16. It was also contended by Mr. Bose that notices Ex. E series are notices under Section 20(3) of the Act. These notices were given on 19th June 1933. But in these notices even the plaintiff was not informed that the connection of premises No. 25 and 25-A would be cut off. Further there was no attempt before the date on which the said notices were given to enter the premises in question as required by Section 20(1) and consequently there had been no refusal within the meaning of Section 20(3). Mr. Bose also contended that the written notices given on 19th June 1933 contained the information as required by Section 20(1). I have already pointed out that those notices do not mention even that the licensee wanted to cut off the supply from premises No. 25. It is also argued by Mr. Bose that if a person has got a right to do something and if he succeeds in doing that thing by employing fraudulent means he is not liable in tort. It is however not necessary for the purposes of the present case to express my opinion on this point. The legislature has given certain powers to a Corporation to be exercised in a particular manner. Suffice it to say that
It is not within the province of any tribunal to relax conditions which the legislature thought fit to impose: see Herron v. Rathmines and Rathgar Improvement Commissioners (1892) AC 498, at pp. 523-524.
17. The provision about cutting off the supply is in the nature of a penal provision. The object of the legislature is that the supply is to be cut off as a last resort, i.e., after all the steps indicated in the Act for realization of the arrears have failed. This view of the matter was also presented in the written statement of the defendants. When defendant 1 went to cut off the supply, if he had simply informed the plaintiff that he would discontinue the supply unless the arrears were paid, the plaintiff, as the Small Cause Court Judge has observed, would have paid off the arrears; and there would have been no necessity for cutting off the supply. The learned Judge in one part of his judgment has observed:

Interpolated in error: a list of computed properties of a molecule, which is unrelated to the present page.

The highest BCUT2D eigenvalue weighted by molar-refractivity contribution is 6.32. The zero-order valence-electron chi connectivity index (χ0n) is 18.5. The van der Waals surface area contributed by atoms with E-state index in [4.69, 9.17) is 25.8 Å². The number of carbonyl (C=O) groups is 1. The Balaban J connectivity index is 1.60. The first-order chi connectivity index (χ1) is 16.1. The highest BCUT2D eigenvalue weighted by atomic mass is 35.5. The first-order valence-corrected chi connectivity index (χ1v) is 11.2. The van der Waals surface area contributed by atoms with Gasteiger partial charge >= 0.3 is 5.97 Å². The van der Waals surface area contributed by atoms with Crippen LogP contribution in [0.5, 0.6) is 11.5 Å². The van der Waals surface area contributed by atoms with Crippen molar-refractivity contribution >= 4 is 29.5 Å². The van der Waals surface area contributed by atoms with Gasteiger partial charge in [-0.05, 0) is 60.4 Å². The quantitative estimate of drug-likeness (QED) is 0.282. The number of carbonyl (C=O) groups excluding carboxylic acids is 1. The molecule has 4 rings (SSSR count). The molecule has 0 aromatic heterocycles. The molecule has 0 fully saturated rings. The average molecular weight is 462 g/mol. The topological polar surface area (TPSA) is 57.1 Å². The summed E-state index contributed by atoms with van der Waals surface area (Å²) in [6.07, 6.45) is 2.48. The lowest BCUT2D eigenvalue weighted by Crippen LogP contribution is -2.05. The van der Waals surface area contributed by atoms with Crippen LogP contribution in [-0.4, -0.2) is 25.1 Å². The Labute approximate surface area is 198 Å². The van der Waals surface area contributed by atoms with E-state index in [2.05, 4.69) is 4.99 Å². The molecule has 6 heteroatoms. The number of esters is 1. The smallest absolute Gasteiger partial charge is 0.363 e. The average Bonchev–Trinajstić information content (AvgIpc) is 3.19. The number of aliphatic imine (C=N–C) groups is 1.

the drastic measure adopted, the stealthy severance of electric connexion and bolting away from the consumer's premises was not dignified proper and valid.
18. The last point urged by Mr. Bose is that plaintiff's suit being a suit for damages for breach of contract and the plaintiff having by his own act brought about the injury to himself, he is not entitled to claim any damages. In view of what I have said before I am unable to accept this contention. The suit is really a suit for damages for breach of an obligation imposed by statute. Though there was an agreement between the parties the right to enforce the terms thereof was also made subject to the provisions of law. In view of the facts and circumstances disclosed in this case I am not inclined to interfere in the matter. The rules are accordingly discharged with costs. There will be only one hearing-fee in the two rules which is assessed at three gold mohurs.